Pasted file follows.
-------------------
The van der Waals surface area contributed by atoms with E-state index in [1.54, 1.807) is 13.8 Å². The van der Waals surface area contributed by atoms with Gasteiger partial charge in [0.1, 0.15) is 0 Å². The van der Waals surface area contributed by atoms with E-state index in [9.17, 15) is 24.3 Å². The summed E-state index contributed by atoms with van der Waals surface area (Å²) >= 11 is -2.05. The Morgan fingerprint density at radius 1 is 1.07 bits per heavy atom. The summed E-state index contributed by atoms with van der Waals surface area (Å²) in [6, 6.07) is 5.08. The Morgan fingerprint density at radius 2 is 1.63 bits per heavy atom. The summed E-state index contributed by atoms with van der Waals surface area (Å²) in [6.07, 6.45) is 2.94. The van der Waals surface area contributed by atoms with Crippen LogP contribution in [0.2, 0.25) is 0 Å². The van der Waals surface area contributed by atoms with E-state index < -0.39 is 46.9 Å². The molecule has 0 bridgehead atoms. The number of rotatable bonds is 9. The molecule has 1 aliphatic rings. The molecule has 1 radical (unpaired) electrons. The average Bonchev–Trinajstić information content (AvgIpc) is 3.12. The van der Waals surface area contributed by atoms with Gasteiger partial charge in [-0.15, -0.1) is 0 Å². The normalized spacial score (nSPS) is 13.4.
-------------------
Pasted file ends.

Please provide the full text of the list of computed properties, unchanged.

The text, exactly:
The van der Waals surface area contributed by atoms with E-state index in [1.54, 1.807) is 13.8 Å². The van der Waals surface area contributed by atoms with Gasteiger partial charge in [0.1, 0.15) is 0 Å². The van der Waals surface area contributed by atoms with E-state index in [9.17, 15) is 24.3 Å². The summed E-state index contributed by atoms with van der Waals surface area (Å²) >= 11 is -2.05. The Morgan fingerprint density at radius 1 is 1.07 bits per heavy atom. The summed E-state index contributed by atoms with van der Waals surface area (Å²) in [6, 6.07) is 5.08. The Morgan fingerprint density at radius 2 is 1.63 bits per heavy atom. The summed E-state index contributed by atoms with van der Waals surface area (Å²) in [6.07, 6.45) is 2.94. The van der Waals surface area contributed by atoms with Crippen LogP contribution in [0.2, 0.25) is 0 Å². The van der Waals surface area contributed by atoms with E-state index < -0.39 is 46.9 Å². The molecule has 0 bridgehead atoms. The number of rotatable bonds is 9. The molecule has 1 aliphatic rings. The molecule has 1 radical (unpaired) electrons. The average Bonchev–Trinajstić information content (AvgIpc) is 3.12. The van der Waals surface area contributed by atoms with Gasteiger partial charge in [-0.15, -0.1) is 0 Å². The normalized spacial score (nSPS) is 13.4.